Anime Spotlight - From the New Worldby Justin Sevakis, Sep 27th 2012
Interview with Author Yūsuke Kishi
Yūsuke Kishi is an author who has written many masterpieces such as Dark Home, Locked Room, Evil Scriptures, and the Japan Science Fiction Award winning novel, From the New World. Today we're here to ask Mr. Kishi about his hopes for the upcoming anime, and about how he went about writing From the New World, a masterpiece that took over 30 years of planning.
Could you please tell us what made you decide to write this book?
I first had the idea for it over 30 years ago when I'd just entered university. It came to me after I read the book, On Aggression, published in 1970 by Australian ethologist Roland Lorenz. In his book he wrote that because humans were weak creatures to begin with, the checks against intraspecies aggression were also very weak. I took my idea from that description, and spent the next 30 years refining into this novel.
What were your reasons for setting the story 1,000 years in the future?
I was considering many time periods as possibilities, but 1,000 years in the future was the only compromise I could reach. One of my main reasons is that I wanted to depict plants and animals which had undergone an irregular evolution. To do that, 1,000 years honestly isn't enough time. It would take ten or a hundred thousand years for that, and I wanted to place it in that future, but if I did so, then elements of the story, such as the ruins of modern civilization, would not be around anymore. I researched many things, like the longevity of concrete, and 1,000 years was about the only point where they might all come together, so that's the time period I set it in.
You could have chosen to set it in a parallel world, but why didn't you?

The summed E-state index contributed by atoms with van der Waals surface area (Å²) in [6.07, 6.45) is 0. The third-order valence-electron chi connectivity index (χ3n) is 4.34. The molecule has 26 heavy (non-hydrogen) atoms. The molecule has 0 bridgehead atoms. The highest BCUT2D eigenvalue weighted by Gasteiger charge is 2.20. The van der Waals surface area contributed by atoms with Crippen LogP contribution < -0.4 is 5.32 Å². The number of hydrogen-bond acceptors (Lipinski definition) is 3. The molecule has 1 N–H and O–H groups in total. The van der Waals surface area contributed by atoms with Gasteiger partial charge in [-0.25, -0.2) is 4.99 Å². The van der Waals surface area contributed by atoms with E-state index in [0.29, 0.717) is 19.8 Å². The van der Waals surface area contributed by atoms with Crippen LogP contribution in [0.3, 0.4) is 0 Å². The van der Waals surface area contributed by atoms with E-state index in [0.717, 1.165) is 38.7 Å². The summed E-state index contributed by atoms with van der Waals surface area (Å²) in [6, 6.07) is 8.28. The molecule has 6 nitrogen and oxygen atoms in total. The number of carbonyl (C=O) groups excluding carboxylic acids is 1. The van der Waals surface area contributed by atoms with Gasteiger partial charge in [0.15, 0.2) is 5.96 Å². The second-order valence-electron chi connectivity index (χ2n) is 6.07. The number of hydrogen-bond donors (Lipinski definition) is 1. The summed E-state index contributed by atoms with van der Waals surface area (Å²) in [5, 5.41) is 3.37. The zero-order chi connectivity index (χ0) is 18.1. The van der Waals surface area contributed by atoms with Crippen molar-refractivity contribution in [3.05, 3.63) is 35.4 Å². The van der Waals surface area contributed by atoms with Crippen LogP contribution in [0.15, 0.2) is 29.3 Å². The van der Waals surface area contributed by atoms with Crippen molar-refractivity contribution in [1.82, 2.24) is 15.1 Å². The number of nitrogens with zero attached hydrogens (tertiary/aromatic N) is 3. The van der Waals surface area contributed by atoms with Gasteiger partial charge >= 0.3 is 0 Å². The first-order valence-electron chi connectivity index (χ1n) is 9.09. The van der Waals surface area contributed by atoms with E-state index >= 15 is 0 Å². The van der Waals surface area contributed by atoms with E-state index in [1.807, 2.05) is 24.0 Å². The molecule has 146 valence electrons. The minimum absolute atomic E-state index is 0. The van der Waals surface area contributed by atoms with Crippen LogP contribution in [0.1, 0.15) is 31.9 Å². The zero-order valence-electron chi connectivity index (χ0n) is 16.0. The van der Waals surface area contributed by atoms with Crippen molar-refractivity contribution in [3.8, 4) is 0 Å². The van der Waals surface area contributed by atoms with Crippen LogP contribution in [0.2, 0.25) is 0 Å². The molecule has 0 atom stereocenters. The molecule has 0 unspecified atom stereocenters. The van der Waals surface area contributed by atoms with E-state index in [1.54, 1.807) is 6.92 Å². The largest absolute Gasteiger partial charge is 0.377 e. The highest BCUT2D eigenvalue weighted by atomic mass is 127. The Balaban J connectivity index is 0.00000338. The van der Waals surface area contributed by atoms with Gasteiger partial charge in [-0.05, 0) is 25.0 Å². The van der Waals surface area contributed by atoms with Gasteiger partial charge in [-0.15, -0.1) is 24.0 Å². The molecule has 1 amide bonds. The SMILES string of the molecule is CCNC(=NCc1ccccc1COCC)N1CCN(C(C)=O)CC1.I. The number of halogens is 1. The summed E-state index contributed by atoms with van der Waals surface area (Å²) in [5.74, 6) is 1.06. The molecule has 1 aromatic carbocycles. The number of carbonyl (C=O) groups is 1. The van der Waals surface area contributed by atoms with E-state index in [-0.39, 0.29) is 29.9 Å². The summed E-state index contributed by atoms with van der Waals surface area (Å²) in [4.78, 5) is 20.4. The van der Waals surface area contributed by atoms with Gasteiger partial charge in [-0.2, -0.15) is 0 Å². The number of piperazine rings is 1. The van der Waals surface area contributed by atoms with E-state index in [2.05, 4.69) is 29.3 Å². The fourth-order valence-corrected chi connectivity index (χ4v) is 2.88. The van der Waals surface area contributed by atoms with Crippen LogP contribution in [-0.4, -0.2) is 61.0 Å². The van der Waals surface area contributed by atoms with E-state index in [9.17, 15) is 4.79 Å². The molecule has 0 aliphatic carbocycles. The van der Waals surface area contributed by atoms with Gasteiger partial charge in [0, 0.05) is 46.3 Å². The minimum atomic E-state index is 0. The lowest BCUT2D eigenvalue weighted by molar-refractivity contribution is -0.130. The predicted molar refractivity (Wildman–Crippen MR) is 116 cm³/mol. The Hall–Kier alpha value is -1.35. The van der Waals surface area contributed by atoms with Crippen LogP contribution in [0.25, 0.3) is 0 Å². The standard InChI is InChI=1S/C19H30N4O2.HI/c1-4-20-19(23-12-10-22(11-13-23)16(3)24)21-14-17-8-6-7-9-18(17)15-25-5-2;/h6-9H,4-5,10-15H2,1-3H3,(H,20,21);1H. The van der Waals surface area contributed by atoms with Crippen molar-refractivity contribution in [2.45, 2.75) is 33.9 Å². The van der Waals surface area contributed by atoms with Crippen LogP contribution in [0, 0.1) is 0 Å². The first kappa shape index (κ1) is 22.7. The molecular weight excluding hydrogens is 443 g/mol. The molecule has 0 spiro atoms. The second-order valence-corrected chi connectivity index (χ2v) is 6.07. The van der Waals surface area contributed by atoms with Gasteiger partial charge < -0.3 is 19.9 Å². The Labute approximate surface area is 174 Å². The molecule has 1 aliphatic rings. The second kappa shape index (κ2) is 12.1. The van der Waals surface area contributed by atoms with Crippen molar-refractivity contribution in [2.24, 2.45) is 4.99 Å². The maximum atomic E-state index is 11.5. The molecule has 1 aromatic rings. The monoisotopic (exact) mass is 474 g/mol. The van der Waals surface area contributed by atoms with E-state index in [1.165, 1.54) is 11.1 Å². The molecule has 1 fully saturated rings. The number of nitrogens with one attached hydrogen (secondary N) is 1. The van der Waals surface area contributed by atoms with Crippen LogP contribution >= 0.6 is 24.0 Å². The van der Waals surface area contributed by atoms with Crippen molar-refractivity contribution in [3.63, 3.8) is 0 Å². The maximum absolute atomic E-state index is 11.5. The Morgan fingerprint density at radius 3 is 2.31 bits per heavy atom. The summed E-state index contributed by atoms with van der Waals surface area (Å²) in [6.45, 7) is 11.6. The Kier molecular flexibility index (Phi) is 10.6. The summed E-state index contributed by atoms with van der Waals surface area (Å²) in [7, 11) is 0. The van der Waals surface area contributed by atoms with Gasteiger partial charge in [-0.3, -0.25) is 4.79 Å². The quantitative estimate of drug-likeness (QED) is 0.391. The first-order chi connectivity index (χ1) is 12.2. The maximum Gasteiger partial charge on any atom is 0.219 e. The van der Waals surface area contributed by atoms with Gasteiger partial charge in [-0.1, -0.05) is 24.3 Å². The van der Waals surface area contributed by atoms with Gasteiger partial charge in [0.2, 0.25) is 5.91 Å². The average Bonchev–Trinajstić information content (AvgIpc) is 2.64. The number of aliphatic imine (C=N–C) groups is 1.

A parallel world setting is used often in movies, novels, and other media, and I agree that it is an effective measure, but I did not want to do that for this work. I wanted the setting for this story to be a world continued and derived from our modern society, and I wanted readers to believe so as well. The novel is written as a memorandum Saki leaves for her descendants to read 1,000 years later, but at the same time it is also a message to us, her ancestors. That's how I wanted to construct the story.
What feelings do you have towards the animation of your work?
I believe that animation is likely the best way to visually depict this story. Animation is a medium that holds unlimited possibilities. Though we can use modern techniques to create many kinds of images with live photography, the viewer is always bothered by the gap between what is and isn't real. The biggest problem is when you watch a film and suddenly think, “This is special effects.” But in animation, there is no such divide.
Plus, I also think that animation is better suited to the depiction of cruelty and combat scenes. In animation it's less jarring to depict a gruesome scene shortly after making the audience laugh, than it is in live photography. And even if you depict a scene with blood spraying everywhere, it doesn't seem as grotesque or gruesome as it would in live photography.
What are your hopes for the animation of From the New World?
I hope that they take great care in depicting the “karma” that every man possesses, something I wanted to depict most in my novel. And how they try to overcome those hardships and fetters. I hope they do a good job depicting that. But after looking over the script, I don't think I have anything to worry about. I can tell they wrote it with that aspect well in mind. In fact, I don't know if I could've put it all together as well, had I written the script myself. In other respects, I leave the presentation of the animation to them. I have high hopes that their creativity will drive them to add new things not in the novel.
Any message for our audience?
I've placed the setting of this story 1,000 years in the future of our modern society, so I would like them to imagine what it would be like if they were born in this age, if they were Saki, or Satoru, as they watch this animation. If they can place themselves in the protagonists' positions as they enjoy this work, then I think it will be a wonderful visual experience.